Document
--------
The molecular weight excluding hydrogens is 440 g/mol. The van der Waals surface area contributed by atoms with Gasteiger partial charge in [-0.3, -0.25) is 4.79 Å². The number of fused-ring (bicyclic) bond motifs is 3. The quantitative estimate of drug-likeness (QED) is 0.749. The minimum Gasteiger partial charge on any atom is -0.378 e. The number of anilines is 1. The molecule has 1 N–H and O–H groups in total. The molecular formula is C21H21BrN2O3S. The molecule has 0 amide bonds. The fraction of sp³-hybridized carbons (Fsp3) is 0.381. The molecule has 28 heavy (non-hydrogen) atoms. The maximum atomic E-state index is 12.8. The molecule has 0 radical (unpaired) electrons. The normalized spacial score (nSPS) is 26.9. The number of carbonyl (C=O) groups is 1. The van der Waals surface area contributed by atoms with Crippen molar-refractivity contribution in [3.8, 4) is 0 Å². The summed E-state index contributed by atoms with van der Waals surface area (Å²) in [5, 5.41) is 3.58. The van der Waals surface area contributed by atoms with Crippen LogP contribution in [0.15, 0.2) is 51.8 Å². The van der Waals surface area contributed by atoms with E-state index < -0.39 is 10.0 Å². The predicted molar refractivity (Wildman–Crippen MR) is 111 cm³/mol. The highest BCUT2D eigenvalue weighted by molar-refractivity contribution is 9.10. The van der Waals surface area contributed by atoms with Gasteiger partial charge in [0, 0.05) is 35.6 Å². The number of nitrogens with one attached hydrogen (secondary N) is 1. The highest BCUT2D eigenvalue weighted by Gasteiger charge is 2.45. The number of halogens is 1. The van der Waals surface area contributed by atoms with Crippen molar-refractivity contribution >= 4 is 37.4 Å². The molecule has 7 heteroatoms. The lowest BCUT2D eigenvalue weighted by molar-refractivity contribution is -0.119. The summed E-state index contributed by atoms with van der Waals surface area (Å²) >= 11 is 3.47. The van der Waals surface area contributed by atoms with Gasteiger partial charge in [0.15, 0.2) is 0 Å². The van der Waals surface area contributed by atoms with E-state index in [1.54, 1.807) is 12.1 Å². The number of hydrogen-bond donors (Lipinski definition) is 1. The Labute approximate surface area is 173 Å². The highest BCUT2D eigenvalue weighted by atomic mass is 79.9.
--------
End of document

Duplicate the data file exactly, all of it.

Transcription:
The molecular weight excluding hydrogens is 440 g/mol. The van der Waals surface area contributed by atoms with Gasteiger partial charge in [-0.3, -0.25) is 4.79 Å². The number of fused-ring (bicyclic) bond motifs is 3. The quantitative estimate of drug-likeness (QED) is 0.749. The minimum Gasteiger partial charge on any atom is -0.378 e. The number of anilines is 1. The molecule has 1 N–H and O–H groups in total. The molecular formula is C21H21BrN2O3S. The molecule has 0 amide bonds. The fraction of sp³-hybridized carbons (Fsp3) is 0.381. The molecule has 28 heavy (non-hydrogen) atoms. The maximum atomic E-state index is 12.8. The molecule has 0 radical (unpaired) electrons. The normalized spacial score (nSPS) is 26.9. The number of carbonyl (C=O) groups is 1. The van der Waals surface area contributed by atoms with Crippen molar-refractivity contribution in [3.8, 4) is 0 Å². The summed E-state index contributed by atoms with van der Waals surface area (Å²) in [5, 5.41) is 3.58. The van der Waals surface area contributed by atoms with Crippen LogP contribution in [0.15, 0.2) is 51.8 Å². The van der Waals surface area contributed by atoms with E-state index < -0.39 is 10.0 Å². The predicted molar refractivity (Wildman–Crippen MR) is 111 cm³/mol. The highest BCUT2D eigenvalue weighted by molar-refractivity contribution is 9.10. The van der Waals surface area contributed by atoms with Gasteiger partial charge in [0, 0.05) is 35.6 Å². The number of nitrogens with one attached hydrogen (secondary N) is 1. The highest BCUT2D eigenvalue weighted by Gasteiger charge is 2.45. The number of halogens is 1. The van der Waals surface area contributed by atoms with Crippen molar-refractivity contribution >= 4 is 37.4 Å². The molecule has 7 heteroatoms. The lowest BCUT2D eigenvalue weighted by molar-refractivity contribution is -0.119. The summed E-state index contributed by atoms with van der Waals surface area (Å²) >= 11 is 3.47. The van der Waals surface area contributed by atoms with Gasteiger partial charge in [0.15, 0.2) is 0 Å². The van der Waals surface area contributed by atoms with E-state index in [1.54, 1.807) is 12.1 Å². The number of hydrogen-bond donors (Lipinski definition) is 1. The Labute approximate surface area is 173 Å². The highest BCUT2D eigenvalue weighted by atomic mass is 79.9.